Department of Management

In search of identity leadership: An ethnographic study of emergent influence in an interorganizational R&D team

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Recent trends in the leadership literature have advanced a relational and processual perspective that sheds light on the way leadership emerges and evolves in dynamic and flexible organizations. However, very few empirical studies have explored these processes over an extended period. To address this lacuna, we report findings from a three-year ethnographic study that explored the emergence and development of leadership in a self-managed interorganizational R&D team. Findings show that in the context of various events that impacted on the team, leadership emerged through interactions, processes and practices that were perceived by team members to develop and advance shared goals and shared identity. Leadership responses to uncertainty surrounding the project were generally legitimated by team members’ background and expertise in relation to this shared identity, while a lack of perceived legitimacy also compromised leadership. These observations are consistent with arguments that leadership revolves around the creation and enactment of shared social identity. However, they also suggest that the form and nature of leadership is hard to predict because it is heavily structured by specific identity-relevant practices and perceptions that arise in the context of unforeseeable events.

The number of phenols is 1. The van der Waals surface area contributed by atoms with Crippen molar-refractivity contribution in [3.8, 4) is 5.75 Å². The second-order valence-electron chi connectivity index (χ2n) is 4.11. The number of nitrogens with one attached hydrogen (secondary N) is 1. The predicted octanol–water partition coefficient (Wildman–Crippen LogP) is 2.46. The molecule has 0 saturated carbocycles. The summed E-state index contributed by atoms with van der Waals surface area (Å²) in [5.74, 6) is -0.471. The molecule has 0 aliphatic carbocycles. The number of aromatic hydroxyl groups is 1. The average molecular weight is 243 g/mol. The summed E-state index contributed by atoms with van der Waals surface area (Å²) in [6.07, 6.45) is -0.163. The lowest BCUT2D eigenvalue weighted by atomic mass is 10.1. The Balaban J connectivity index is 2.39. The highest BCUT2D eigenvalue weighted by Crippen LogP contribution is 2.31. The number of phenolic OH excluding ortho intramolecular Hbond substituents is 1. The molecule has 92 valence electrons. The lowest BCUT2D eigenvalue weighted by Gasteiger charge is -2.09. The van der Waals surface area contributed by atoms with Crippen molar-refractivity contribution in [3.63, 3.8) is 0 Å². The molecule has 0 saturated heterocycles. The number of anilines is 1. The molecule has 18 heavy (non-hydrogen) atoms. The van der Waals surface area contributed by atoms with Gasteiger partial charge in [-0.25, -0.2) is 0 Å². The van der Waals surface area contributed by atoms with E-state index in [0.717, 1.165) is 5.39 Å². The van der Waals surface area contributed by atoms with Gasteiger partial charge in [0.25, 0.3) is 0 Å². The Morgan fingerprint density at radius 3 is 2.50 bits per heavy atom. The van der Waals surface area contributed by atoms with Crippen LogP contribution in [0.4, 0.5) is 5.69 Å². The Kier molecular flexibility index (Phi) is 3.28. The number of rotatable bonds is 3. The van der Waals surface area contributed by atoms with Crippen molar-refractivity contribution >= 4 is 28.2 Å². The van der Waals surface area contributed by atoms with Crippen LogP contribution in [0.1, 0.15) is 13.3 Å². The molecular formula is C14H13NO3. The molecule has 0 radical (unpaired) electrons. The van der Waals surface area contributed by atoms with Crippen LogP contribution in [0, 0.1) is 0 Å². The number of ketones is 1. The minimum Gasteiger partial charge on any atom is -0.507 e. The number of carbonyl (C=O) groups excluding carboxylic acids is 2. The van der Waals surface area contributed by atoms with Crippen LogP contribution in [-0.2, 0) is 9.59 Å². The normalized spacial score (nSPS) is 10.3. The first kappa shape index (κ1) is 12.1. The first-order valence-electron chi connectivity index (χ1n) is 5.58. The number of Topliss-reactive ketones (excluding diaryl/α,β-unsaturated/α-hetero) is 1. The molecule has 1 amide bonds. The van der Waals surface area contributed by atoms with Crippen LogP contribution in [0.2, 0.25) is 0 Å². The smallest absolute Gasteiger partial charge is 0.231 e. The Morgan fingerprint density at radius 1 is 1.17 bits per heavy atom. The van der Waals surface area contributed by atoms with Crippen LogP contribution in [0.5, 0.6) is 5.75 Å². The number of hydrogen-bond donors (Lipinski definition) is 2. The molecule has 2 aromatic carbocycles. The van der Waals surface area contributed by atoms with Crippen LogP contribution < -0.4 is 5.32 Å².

Original languageEnglish
JournalOrganization Studies
Volume39
Issue10
Pages (from-to)1425-1447
Number of pages23
ISSN0170-8406
DOIs
Publication statusPublished - 2018

    Research areas

  • ethnography, identity leadership, interorganizational R&D, legitimacy, relational leadership, sensemaking

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